Endings are hard, especially unexpected endings. On Christmas Eve, 2012, the last thing Tom Hung Wei Li expected was that his girlfriend would break up with him. The breakup set in motion a cascade of financial and emotional repercussions. For a while, Li drifted along. But eventually he did the only positive and proactive thing he could think to do—he threw himself into his work.

“I worked every day, from morning to night. I grinded every city, every zip code I could think of. From Charlotte all the way to Virginia.”

Eat. Work. Sleep. Rinse. Repeat. Li was focused and fiercely determined. He wasn’t going to simply let life “happen” to him, he was going to carve out a better life for himself, one deal at a time. And he did. Li’s persistence paid off with deal after deal. Slowly, but steadily, the clouds parted. Not only was business going well, but Li met a charming young woman named Van, who was the Vietnamese lead support agent for his company at the time. The work chats grew into frequent conversations, and the two began an East Coast/West Coast courtship that evolved quickly.

“People told me I was crazy, but I just knew I wanted to be with this girl,” Li explains.  So he drove across the country for 47 hours straight, powered by a case of Red Bull, only pausing for two hours in the parking lot of a New Mexico Sonic to sleep.

“When I got here, I took three days off to sleep. I was living in a tiny apartment, but I was with Van and I was happy,” Li explains, “Then I typed the word 'restaurant' into my Google maps, headed for the first red dot, and walked out of Hometown Kitchen an hour later with my first contract in California.”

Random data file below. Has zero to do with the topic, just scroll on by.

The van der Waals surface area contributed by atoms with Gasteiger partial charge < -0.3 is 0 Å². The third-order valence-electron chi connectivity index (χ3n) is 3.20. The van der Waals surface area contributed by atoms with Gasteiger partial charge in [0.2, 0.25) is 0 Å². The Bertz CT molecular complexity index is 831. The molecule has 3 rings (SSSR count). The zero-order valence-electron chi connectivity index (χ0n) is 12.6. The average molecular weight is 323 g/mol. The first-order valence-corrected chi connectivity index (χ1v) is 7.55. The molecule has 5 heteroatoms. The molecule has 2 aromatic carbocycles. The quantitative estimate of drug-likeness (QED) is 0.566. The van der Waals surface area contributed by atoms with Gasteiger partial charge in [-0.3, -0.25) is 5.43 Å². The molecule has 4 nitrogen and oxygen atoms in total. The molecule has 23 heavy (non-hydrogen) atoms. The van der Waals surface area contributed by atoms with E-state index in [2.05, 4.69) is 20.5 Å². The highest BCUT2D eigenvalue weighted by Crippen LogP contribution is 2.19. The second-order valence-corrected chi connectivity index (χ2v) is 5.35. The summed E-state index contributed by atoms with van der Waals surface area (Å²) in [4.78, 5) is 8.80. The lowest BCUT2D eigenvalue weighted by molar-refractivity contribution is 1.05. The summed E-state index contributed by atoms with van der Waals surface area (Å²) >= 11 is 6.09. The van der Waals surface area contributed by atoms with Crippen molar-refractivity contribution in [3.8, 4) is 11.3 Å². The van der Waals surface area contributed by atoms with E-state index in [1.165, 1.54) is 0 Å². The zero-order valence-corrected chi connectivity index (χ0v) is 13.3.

I walked over 60,000 locations in the course of four years.

Li’s sales went from five a month to eight a month. He walked all of Northern California, and the eight sales a month turned into twelve then grew to twenty. The relationships he was creating with restaurant operators, and the business he was building grew his confidence.

“I walked over 60,000 locations in the course of four years,” Li says, “I did whatever it took.”

When his sales crested 30 a month, SpotOn executive leadership asked Li to build a team and teach them how to replicate his success in forging win-win partnerships with restaurateurs.

“Adversity is what you make of it, and a lot of times it’s an opportunity in disguise,” Li reflects.  And what an opportunity it turned out to be, positively changing the trajectory of Li’s life and career.  Now a sales director with SpotOn, Li leads a team of over 80 account executives and is married to Van. The couple live in a beautiful farmhouse with their three children, 20 chickens, and an exceptional amount of plants (Van enjoys growing bonsai).

“You have to be positive. You have to be persistent. For me, I never thought of my work as a job, I thought of it as a business, and I knew I wanted to grow it. I put my mind to that goal then, and I still do every day,” Li explains.

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